Award-winning director and a popular figure in the international film circuit, Nalin Pandya (Pan) started his career with the hit TV series Wagle ki Duniya that aired on Doordarshan in the late eighties. His debut feature Samsara turned out a massive critical and commercial success, winning 30 awards internationally. Nalin’s subsequent films Ayurveda: Art of Being, Valley of Flowers (co-writer Anurag Kashyap) too developed a cult following over the years. In 2015, he regaled us with a brave, little gem Angry Indian Goddesses, his first Indian release. Today, in conversation with Flickside, Pan Nalin discusses how films happened, the possibility of a sequel for AIG, and a brutally honest piece of advice for aspiring filmmakers. Read on!
1. Why films? What draws you to the medium?
I make films because I have this desperate need to be loved. I’ve no message to give, I want to teach nothing to anyone, I’m fighting for no cause. I hate labeling films and their makers indie, arthouse, mainstream, Bollywood, Hollywood. What draws me to the medium is this natural urge inside me to tell stories, entertain and inspire. That burns me so bad, the fire never goes out.
Over the years I have also fallen in love with all the characters of Angry Indian Goddesses. I’m missing them badly and dying to get them in front of my camera!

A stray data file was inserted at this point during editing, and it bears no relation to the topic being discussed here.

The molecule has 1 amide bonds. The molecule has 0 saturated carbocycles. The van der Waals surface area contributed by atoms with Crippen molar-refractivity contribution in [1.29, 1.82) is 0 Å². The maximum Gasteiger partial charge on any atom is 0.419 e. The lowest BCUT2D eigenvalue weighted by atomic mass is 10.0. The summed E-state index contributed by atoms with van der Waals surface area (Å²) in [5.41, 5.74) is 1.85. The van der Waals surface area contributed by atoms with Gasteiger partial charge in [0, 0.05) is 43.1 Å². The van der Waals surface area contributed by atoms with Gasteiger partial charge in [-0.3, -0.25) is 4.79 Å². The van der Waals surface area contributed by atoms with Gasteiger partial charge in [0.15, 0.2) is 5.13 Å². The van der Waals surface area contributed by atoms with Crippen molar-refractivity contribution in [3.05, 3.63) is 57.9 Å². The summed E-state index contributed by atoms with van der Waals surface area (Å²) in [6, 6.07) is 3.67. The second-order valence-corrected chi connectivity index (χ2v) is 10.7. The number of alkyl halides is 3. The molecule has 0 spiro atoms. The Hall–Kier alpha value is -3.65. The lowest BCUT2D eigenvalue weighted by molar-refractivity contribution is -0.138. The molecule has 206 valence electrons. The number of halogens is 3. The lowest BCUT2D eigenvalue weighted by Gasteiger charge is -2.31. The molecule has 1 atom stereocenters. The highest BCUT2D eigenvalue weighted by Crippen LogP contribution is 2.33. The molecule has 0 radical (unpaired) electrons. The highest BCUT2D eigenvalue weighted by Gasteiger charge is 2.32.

2. Was there a particular point or event when you knew you wanted to live your life creating films?
When I saw my very first movie. I must have been about 8 or 9. My entire family was well dressed, picnic-dinner was prepared and we left our tiny village, travelled by train to go to a nearby town to watch Jai Mahakali (1979), a mythological drama about goddess Kali at the Jai Hind Theater. When Kali appeared on the screen for the first time, with her tongue out, and skulls hanging around her neck, I had a Lumiere-brothers like sensation. I was so scared that I went under the chair!
That night, on the train ride back home, everyone was dozing but I was wide awake. Next day, I naively told my parents, “I want to become movies.” They laughed, but little did they know, for me that was a kind of spiritual awakening. Since that day I’ve never ever dreamt of doing anything else because in the days that followed, I became movies.
3. Angry Indian Goddesses is a beautiful, rare film. Do you intend to take the story forward with a sequel or spin it into a TV series?
Yes. But for me, such cravings must come from natural and organic inspiration. As the film has reached wide across the globe, and continues to do so even after two years of its releasing; that alone is so inspiring. Over the years I have also fallen in love with all the characters of Angry Indian Goddesses. I’m missing them badly and dying to get them in front of my camera! Then 2017 has been witnessing some super courageous actresses boldly coming out about the sexual harassment. It’s a great time to take AIG to another level.
4. What makes a film great for you?
The ‘way’ you tell me the story. The greatness lies in the ‘way’ and not in the story. These days the entertainment world is going nuts with ‘content.’ And the buzz word of the business is ‘content.’ Wherever you go, filmmakers, film producers, TV producers, OTT producers, social media producers are all living in this dark illusion that the moment they have great content, they’ll make a great movie or TV show. They’re dead wrong. Now don’t ask me why? Because I can not afford to give away all the secrets as I’m actively exploring it for myself.